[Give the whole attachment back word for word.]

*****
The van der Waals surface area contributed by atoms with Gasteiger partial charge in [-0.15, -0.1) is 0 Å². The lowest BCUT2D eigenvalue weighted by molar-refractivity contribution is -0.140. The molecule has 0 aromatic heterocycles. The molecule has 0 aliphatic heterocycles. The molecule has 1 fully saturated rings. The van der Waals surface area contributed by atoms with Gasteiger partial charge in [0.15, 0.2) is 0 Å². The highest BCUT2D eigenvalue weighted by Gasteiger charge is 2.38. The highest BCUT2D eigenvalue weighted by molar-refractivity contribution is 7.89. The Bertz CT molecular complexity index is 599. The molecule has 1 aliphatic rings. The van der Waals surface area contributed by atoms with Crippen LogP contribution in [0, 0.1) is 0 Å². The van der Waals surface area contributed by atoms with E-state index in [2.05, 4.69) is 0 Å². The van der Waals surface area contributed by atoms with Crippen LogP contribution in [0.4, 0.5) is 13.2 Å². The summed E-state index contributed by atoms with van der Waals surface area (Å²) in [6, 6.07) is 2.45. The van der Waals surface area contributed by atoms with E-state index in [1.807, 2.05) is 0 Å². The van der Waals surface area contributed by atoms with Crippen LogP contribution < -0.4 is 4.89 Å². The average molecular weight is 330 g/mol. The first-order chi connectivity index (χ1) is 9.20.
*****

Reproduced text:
The van der Waals surface area contributed by atoms with Gasteiger partial charge in [-0.15, -0.1) is 0 Å². The lowest BCUT2D eigenvalue weighted by molar-refractivity contribution is -0.140. The molecule has 0 aromatic heterocycles. The molecule has 0 aliphatic heterocycles. The molecule has 1 fully saturated rings. The van der Waals surface area contributed by atoms with Gasteiger partial charge in [0.15, 0.2) is 0 Å². The highest BCUT2D eigenvalue weighted by Gasteiger charge is 2.38. The highest BCUT2D eigenvalue weighted by molar-refractivity contribution is 7.89. The Bertz CT molecular complexity index is 599. The molecule has 1 aliphatic rings. The van der Waals surface area contributed by atoms with Crippen LogP contribution in [0, 0.1) is 0 Å². The van der Waals surface area contributed by atoms with E-state index in [2.05, 4.69) is 0 Å². The van der Waals surface area contributed by atoms with Crippen LogP contribution in [0.4, 0.5) is 13.2 Å². The summed E-state index contributed by atoms with van der Waals surface area (Å²) in [6, 6.07) is 2.45. The van der Waals surface area contributed by atoms with E-state index in [1.807, 2.05) is 0 Å². The van der Waals surface area contributed by atoms with Crippen LogP contribution < -0.4 is 4.89 Å². The average molecular weight is 330 g/mol. The first-order chi connectivity index (χ1) is 9.20.